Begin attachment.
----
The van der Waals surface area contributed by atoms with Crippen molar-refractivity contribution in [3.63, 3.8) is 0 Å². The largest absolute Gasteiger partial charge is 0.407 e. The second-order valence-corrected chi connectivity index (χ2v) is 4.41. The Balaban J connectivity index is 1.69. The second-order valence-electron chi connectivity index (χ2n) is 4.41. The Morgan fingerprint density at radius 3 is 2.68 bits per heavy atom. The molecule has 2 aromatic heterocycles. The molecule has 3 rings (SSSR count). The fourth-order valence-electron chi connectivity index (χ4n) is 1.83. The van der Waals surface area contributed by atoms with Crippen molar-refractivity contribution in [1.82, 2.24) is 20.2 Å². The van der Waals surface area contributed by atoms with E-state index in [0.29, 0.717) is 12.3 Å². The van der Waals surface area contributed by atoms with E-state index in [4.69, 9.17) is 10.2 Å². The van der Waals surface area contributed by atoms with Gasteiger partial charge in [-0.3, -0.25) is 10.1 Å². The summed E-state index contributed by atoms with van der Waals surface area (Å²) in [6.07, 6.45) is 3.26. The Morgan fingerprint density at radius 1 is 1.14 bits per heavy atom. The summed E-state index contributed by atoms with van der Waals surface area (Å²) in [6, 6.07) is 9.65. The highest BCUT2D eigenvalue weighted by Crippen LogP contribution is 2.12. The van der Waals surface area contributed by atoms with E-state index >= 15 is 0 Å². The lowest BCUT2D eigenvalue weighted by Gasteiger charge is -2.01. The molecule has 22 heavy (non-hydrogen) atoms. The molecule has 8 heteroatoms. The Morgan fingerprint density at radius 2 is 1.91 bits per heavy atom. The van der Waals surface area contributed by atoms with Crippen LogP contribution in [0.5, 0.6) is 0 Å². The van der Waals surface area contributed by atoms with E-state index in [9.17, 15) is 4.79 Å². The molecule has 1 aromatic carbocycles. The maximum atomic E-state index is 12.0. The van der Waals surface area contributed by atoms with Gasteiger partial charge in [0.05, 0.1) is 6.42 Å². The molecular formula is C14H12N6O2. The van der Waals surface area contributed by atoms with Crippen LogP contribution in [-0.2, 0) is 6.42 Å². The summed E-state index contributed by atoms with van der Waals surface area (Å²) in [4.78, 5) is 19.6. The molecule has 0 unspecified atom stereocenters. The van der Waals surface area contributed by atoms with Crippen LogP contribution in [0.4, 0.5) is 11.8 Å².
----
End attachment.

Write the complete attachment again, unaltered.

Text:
The van der Waals surface area contributed by atoms with Crippen molar-refractivity contribution in [3.63, 3.8) is 0 Å². The largest absolute Gasteiger partial charge is 0.407 e. The second-order valence-corrected chi connectivity index (χ2v) is 4.41. The Balaban J connectivity index is 1.69. The second-order valence-electron chi connectivity index (χ2n) is 4.41. The Morgan fingerprint density at radius 3 is 2.68 bits per heavy atom. The molecule has 2 aromatic heterocycles. The molecule has 3 rings (SSSR count). The fourth-order valence-electron chi connectivity index (χ4n) is 1.83. The van der Waals surface area contributed by atoms with Crippen molar-refractivity contribution in [1.82, 2.24) is 20.2 Å². The van der Waals surface area contributed by atoms with E-state index in [0.29, 0.717) is 12.3 Å². The van der Waals surface area contributed by atoms with E-state index in [4.69, 9.17) is 10.2 Å². The van der Waals surface area contributed by atoms with Gasteiger partial charge in [-0.3, -0.25) is 10.1 Å². The summed E-state index contributed by atoms with van der Waals surface area (Å²) in [6.07, 6.45) is 3.26. The Morgan fingerprint density at radius 1 is 1.14 bits per heavy atom. The summed E-state index contributed by atoms with van der Waals surface area (Å²) in [6, 6.07) is 9.65. The highest BCUT2D eigenvalue weighted by Crippen LogP contribution is 2.12. The van der Waals surface area contributed by atoms with E-state index >= 15 is 0 Å². The lowest BCUT2D eigenvalue weighted by Gasteiger charge is -2.01. The molecule has 22 heavy (non-hydrogen) atoms. The molecule has 8 heteroatoms. The Morgan fingerprint density at radius 2 is 1.91 bits per heavy atom. The van der Waals surface area contributed by atoms with Crippen LogP contribution in [0.5, 0.6) is 0 Å². The van der Waals surface area contributed by atoms with E-state index in [9.17, 15) is 4.79 Å². The molecule has 1 aromatic carbocycles. The maximum atomic E-state index is 12.0. The van der Waals surface area contributed by atoms with Gasteiger partial charge in [0.05, 0.1) is 6.42 Å². The molecular formula is C14H12N6O2. The van der Waals surface area contributed by atoms with Crippen LogP contribution in [-0.2, 0) is 6.42 Å². The summed E-state index contributed by atoms with van der Waals surface area (Å²) in [4.78, 5) is 19.6. The molecule has 0 unspecified atom stereocenters. The van der Waals surface area contributed by atoms with Crippen LogP contribution in [0.4, 0.5) is 11.8 Å².